Toe? IF both edges of the speaker are the same distance to the front wall, ZERO toe. This is almost always a bad idea. Toe IN is generally the way panels are arranged. Toe in will be when the line straight from each speaker crosses in front or in back of you. This will adjust image width and can sometimes result in a hole in the middle. Toe 'in' results in the outer edges of the speaker being further from the wall than the inside edge.
Some even recommend placing the speaker EDGE ON to the listener. This is another set of experiments.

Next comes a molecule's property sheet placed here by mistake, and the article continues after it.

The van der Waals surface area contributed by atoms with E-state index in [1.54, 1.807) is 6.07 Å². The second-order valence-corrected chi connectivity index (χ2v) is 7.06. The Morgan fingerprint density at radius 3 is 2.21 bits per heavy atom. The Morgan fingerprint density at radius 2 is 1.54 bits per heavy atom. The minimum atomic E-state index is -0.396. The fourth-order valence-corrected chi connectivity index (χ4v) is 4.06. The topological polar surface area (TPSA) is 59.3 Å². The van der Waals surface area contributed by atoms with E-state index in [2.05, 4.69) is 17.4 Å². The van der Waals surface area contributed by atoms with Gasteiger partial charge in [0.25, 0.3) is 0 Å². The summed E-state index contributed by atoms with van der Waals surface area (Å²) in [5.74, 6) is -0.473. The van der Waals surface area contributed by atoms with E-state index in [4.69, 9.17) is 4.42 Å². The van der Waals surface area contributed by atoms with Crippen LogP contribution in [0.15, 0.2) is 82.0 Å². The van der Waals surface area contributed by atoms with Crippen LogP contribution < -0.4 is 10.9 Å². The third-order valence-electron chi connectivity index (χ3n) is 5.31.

Again, you have a smallish room. I have used Maggies in such a small room many years ago and basically listened near field, making my panels into a huge set of headphones.
Magfan, thanks for the Toe explanation. The outer toes are further away from the wall.

I'm not sure if I need to start another thread but do you have any experience on how to fix mylar that is pleated?
I discovered a couple of days ago that when I played music with a boomier base one of my speakers was vibrating in the upper woofer area. I never noticed this before, I'm guessing because I used these maggies exclusively for jazz and classical.